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For very young children in this life stage group, virtually no data are available to link vitamin D nutriture directly to measures related to bone health outcomes. AHRQ-Ottawa examined the relationship between vitamin D and rickets in children 0 to 5 years of age but found no studies that evaluated BMC, BMD, or fractures in comparison with measures of vitamin D intake. Likewise, AHRQ-Tufts found no studies that update AHRQ-Ottawa.

AHRQ-Ottawa did consider serum 25OHD concentrations in the context of the onset of rickets in newborns through children 5 years of age and identified serum concentrations below 27.5 nmol/L as being consistently associated with rickets. However, many of the relevant studies were from developing countries where calcium intake is low; therefore, for these studies, the onset of rickets was associated with higher levels of 25OHD in serum, likely due to low calcium intakes. Specker et al. (1992) has concluded that serum concentrations of approximately 27 to 30 nmol/L places the infant at an increased risk for developing rickets, although the measure is not diagnostic of the disease.

Although the prevention of rickets can be a factor in establishing reference values, it is important to seek measures that are consistent with favorable bone health outcomes. Maximizing calcium absorption, especially for this life stage group, is therefore a reasonable parameter to take into account. Here, as with rickets, serum 25OHD measures are the only data available and there are no direct measures of vitamin D intake. Abrams et al. (2009) conducted calcium absorption studies in 251 children ranging in age from 4.9 to 16.7 years and found that children with serum 25OHD levels of 28 to 50 nmol/L had higher fractional calcium absorption than children with serum 25OHD levels at or greater than 50 nmol/L, suggesting again at the least that maximal calcium absorption is reached at 50 nmol/L. Fractional calcium absorption did not increase with serum 25OHD concentration levels above 50 nmol/L. The findings are consistent with the conclusions reached previously concerning serum 25OHD levels associated with maximum population coverage. Further, as rickets in populations that are not calcium deficient occurs at serum 25OHD levels below 30 nmol/L, it is reasonable to assume that 40 nmol/L is associated with an average requirement.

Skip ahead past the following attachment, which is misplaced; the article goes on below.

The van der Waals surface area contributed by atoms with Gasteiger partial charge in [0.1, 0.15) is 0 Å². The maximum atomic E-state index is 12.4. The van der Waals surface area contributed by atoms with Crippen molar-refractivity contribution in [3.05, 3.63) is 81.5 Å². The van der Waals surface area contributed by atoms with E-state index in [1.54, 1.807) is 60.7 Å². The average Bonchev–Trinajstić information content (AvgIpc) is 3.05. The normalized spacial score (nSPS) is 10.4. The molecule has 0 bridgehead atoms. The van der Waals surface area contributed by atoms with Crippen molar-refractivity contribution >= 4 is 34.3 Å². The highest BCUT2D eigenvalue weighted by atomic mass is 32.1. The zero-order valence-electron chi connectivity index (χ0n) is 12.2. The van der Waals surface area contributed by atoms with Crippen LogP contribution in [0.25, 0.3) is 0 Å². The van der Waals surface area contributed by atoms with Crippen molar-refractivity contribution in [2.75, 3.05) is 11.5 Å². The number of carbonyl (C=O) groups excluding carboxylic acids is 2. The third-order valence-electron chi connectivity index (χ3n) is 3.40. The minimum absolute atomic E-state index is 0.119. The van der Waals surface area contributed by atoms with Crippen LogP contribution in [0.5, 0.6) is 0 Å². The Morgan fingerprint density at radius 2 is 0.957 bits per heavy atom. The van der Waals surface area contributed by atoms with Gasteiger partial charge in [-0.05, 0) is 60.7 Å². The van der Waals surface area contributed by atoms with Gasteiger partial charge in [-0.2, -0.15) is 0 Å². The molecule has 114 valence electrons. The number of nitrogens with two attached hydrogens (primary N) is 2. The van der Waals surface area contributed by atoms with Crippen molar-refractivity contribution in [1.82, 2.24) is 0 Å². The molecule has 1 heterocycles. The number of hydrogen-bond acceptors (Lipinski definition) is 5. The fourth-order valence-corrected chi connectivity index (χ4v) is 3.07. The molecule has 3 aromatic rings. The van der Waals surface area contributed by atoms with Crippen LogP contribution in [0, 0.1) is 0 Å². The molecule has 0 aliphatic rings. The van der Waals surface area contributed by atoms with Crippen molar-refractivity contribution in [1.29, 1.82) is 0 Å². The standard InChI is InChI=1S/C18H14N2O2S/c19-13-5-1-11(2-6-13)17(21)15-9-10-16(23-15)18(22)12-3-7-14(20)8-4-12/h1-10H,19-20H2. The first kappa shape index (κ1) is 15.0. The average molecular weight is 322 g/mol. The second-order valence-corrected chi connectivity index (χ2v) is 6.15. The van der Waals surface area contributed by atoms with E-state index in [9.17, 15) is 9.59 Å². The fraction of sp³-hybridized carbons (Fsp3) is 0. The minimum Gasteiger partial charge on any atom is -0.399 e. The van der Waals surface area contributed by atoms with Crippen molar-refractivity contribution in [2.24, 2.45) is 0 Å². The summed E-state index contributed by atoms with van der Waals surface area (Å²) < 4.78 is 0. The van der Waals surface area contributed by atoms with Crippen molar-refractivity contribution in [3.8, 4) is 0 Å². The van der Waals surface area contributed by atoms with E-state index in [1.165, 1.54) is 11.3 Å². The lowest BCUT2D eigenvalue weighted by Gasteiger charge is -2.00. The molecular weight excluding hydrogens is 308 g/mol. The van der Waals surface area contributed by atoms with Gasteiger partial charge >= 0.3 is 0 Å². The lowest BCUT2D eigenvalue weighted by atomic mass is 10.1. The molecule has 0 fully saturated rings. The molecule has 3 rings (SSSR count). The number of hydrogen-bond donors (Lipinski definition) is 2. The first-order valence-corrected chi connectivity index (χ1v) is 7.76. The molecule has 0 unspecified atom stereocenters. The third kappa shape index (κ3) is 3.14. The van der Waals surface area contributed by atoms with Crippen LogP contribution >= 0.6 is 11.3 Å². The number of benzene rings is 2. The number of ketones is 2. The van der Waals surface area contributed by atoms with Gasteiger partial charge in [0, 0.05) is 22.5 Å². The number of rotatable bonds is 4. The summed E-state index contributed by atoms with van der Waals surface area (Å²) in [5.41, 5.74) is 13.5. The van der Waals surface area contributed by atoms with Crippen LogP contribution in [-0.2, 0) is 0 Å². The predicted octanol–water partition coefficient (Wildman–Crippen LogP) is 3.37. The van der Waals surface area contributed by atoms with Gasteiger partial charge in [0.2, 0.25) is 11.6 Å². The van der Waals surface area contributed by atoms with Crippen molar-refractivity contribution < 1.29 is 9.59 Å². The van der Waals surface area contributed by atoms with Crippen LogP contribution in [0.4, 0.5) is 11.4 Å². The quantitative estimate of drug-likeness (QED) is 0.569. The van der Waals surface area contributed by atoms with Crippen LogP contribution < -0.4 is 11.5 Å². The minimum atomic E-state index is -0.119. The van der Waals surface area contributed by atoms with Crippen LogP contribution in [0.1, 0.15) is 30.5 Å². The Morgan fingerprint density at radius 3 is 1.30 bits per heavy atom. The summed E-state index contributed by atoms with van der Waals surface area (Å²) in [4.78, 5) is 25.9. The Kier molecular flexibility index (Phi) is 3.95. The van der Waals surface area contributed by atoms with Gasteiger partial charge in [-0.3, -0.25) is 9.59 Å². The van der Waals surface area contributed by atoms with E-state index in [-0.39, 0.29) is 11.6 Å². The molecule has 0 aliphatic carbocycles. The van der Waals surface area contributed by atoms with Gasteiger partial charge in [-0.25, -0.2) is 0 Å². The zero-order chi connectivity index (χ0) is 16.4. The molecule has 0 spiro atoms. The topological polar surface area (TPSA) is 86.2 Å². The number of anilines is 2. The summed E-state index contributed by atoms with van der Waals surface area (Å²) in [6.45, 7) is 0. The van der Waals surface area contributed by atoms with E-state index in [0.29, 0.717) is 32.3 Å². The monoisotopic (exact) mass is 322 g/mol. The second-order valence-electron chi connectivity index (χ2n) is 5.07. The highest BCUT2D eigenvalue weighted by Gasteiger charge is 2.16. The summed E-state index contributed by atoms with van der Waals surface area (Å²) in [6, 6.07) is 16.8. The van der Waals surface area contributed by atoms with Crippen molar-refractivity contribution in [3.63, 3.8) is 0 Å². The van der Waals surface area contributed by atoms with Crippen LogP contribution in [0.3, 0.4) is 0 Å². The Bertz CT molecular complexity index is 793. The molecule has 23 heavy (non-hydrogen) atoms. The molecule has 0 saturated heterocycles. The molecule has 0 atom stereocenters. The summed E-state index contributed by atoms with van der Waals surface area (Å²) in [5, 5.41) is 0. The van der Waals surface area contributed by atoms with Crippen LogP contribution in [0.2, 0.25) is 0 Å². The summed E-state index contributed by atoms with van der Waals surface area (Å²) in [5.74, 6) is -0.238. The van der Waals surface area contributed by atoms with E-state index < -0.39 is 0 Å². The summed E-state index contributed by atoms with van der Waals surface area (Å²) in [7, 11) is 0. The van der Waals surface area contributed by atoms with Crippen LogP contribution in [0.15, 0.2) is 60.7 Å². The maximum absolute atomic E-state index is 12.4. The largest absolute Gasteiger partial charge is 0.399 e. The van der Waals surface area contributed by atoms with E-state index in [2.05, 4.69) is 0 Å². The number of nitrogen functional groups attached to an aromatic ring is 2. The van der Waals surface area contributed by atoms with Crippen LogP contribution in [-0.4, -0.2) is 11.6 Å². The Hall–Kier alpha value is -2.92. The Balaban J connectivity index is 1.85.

Serum 25OHD concentrations of 40 to 50 nmol/L would ideally coincide with bone health benefits such as positive effects on BMC and BMD. AHRQ-Ottawa found that there was fair evidence that circulating 25OHD levels are associated with a positive change in BMD and BMC in studies in older children and adolescents. The serum 25OHD concentrations varied from 30 to 83 nmol/L. A study conducted by Viljakainen et al. (2006) reported that vitamin D intakes of 200 and 400 IU/day in adolescent girls were associated with positive BMC measures at serum 25OHD levels



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